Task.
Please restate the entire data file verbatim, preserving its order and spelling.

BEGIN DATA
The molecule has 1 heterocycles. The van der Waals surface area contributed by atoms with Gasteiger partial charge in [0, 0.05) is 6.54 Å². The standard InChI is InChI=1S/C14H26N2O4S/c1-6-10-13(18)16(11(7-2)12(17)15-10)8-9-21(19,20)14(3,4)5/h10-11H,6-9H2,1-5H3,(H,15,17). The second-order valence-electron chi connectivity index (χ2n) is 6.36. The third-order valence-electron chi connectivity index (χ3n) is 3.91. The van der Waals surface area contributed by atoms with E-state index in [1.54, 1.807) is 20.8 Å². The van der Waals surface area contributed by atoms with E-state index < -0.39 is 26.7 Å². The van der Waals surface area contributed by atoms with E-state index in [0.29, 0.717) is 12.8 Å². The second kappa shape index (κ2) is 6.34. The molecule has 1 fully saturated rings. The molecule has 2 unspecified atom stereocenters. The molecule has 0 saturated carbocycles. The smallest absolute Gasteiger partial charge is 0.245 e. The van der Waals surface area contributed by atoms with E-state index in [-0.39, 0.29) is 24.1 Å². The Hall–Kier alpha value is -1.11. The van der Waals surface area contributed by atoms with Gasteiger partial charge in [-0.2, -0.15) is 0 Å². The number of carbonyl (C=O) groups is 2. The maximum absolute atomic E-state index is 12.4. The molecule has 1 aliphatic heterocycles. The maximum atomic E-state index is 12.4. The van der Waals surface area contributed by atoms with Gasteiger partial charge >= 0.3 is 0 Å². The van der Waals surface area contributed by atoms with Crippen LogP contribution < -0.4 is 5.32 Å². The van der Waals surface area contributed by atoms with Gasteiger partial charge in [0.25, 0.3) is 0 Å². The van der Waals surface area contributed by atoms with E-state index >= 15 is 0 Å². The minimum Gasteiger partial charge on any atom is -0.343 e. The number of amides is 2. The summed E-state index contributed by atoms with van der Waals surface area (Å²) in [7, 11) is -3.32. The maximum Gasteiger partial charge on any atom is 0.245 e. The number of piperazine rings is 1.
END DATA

The molecule has 1 heterocycles. The van der Waals surface area contributed by atoms with Gasteiger partial charge in [0, 0.05) is 6.54 Å². The standard InChI is InChI=1S/C14H26N2O4S/c1-6-10-13(18)16(11(7-2)12(17)15-10)8-9-21(19,20)14(3,4)5/h10-11H,6-9H2,1-5H3,(H,15,17). The second-order valence-electron chi connectivity index (χ2n) is 6.36. The third-order valence-electron chi connectivity index (χ3n) is 3.91. The van der Waals surface area contributed by atoms with E-state index in [1.54, 1.807) is 20.8 Å². The van der Waals surface area contributed by atoms with E-state index < -0.39 is 26.7 Å². The van der Waals surface area contributed by atoms with E-state index in [0.29, 0.717) is 12.8 Å². The second kappa shape index (κ2) is 6.34. The molecule has 1 fully saturated rings. The molecule has 2 unspecified atom stereocenters. The molecule has 0 saturated carbocycles. The smallest absolute Gasteiger partial charge is 0.245 e. The van der Waals surface area contributed by atoms with E-state index in [-0.39, 0.29) is 24.1 Å². The Hall–Kier alpha value is -1.11. The van der Waals surface area contributed by atoms with Gasteiger partial charge in [-0.2, -0.15) is 0 Å². The number of carbonyl (C=O) groups is 2. The maximum absolute atomic E-state index is 12.4. The molecule has 1 aliphatic heterocycles. The maximum atomic E-state index is 12.4. The van der Waals surface area contributed by atoms with Gasteiger partial charge >= 0.3 is 0 Å². The van der Waals surface area contributed by atoms with Crippen LogP contribution < -0.4 is 5.32 Å². The van der Waals surface area contributed by atoms with Gasteiger partial charge in [0.25, 0.3) is 0 Å². The van der Waals surface area contributed by atoms with E-state index >= 15 is 0 Å². The minimum Gasteiger partial charge on any atom is -0.343 e. The number of amides is 2. The summed E-state index contributed by atoms with van der Waals surface area (Å²) in [7, 11) is -3.32. The maximum Gasteiger partial charge on any atom is 0.245 e. The number of piperazine rings is 1.